You may have heard about the new Ford factory coming to our state. Tennessee announced a deal with Ford to build a new electric vehicle factory in Memphis, promising nearly $900 million in incentives, including new and upgraded roads.
However, this deal comes at a high cost for some local farmers, who will be forced to sell their land to the state under eminent domain.
Eminent domain is the term used for the government’s power to take private property for a public use. This is, usually, for things like utilities, roads, bridges, etc. However, critics say that eminent domain has been abused by some governments to take property for private development projects that benefit wealthy corporations or developers.
According to reports, some of the farmers affected are facing the loss of farms that have been in their families for generations. They face the loss of their heritage, their homes and their livelihood.
These reports claim that hundreds of properties will be taken by the government through eminent domain to be used by Ford to build the plant.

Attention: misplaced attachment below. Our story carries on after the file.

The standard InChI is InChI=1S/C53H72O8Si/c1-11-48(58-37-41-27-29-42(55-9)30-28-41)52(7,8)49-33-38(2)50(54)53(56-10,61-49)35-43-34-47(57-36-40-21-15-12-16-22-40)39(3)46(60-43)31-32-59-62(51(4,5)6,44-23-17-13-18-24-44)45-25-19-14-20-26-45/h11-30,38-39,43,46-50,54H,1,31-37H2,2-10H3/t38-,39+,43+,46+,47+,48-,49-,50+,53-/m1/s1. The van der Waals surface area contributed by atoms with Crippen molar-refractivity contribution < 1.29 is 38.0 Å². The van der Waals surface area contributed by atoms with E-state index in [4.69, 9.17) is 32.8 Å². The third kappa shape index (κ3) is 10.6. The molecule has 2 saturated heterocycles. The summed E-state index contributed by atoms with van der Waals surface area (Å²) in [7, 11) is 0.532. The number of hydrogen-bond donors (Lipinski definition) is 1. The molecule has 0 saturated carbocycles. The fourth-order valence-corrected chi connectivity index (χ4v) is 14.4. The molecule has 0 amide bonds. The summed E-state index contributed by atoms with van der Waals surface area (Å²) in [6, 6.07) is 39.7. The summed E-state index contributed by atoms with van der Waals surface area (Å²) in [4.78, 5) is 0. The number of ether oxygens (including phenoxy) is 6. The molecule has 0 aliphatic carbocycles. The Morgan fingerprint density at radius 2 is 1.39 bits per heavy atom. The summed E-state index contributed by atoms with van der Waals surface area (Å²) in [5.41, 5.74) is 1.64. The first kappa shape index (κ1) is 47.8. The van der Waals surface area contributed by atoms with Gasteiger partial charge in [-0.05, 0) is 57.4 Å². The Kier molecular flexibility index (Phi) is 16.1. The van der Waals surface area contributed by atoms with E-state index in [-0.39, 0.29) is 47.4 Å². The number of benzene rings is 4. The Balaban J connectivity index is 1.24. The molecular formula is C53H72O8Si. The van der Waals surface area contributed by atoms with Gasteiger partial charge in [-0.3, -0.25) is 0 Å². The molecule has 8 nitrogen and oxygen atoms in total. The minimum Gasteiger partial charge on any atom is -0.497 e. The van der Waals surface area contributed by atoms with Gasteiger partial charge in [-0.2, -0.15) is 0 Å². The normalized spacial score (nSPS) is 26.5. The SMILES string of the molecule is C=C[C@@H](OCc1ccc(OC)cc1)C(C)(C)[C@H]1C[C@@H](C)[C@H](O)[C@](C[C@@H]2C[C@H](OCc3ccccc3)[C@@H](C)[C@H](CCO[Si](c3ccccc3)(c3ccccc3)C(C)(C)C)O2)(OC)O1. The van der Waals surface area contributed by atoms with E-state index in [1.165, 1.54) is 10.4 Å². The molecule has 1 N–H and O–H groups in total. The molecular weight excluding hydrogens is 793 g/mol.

However, the farmers have some options to fight back against eminent domain. There are two main ways to challenge eminent domain in Tennessee. First, property owners can challenge the public use of the taking.
They can argue that the Ford project is not a public use, but a private benefit for a corporation that does not serve the public interest. They can also argue that the state did not demonstrate a necessity or a reasonable plan for the taking.
Second, property owners can challenge the just compensation offered by the state. They can argue that the state undervalued their property or did not consider its highest and best use. They can also argue that the state did not account for the damages or losses caused by the taking, such as relocation costs, emotional distress or loss of income.
Fight the good fight
Eminent domain is a powerful tool that can be used for good or evil. While some projects may benefit the public, others may harm individuals and communities. Property owners have rights and remedies under the law, and they should not give up without a fight.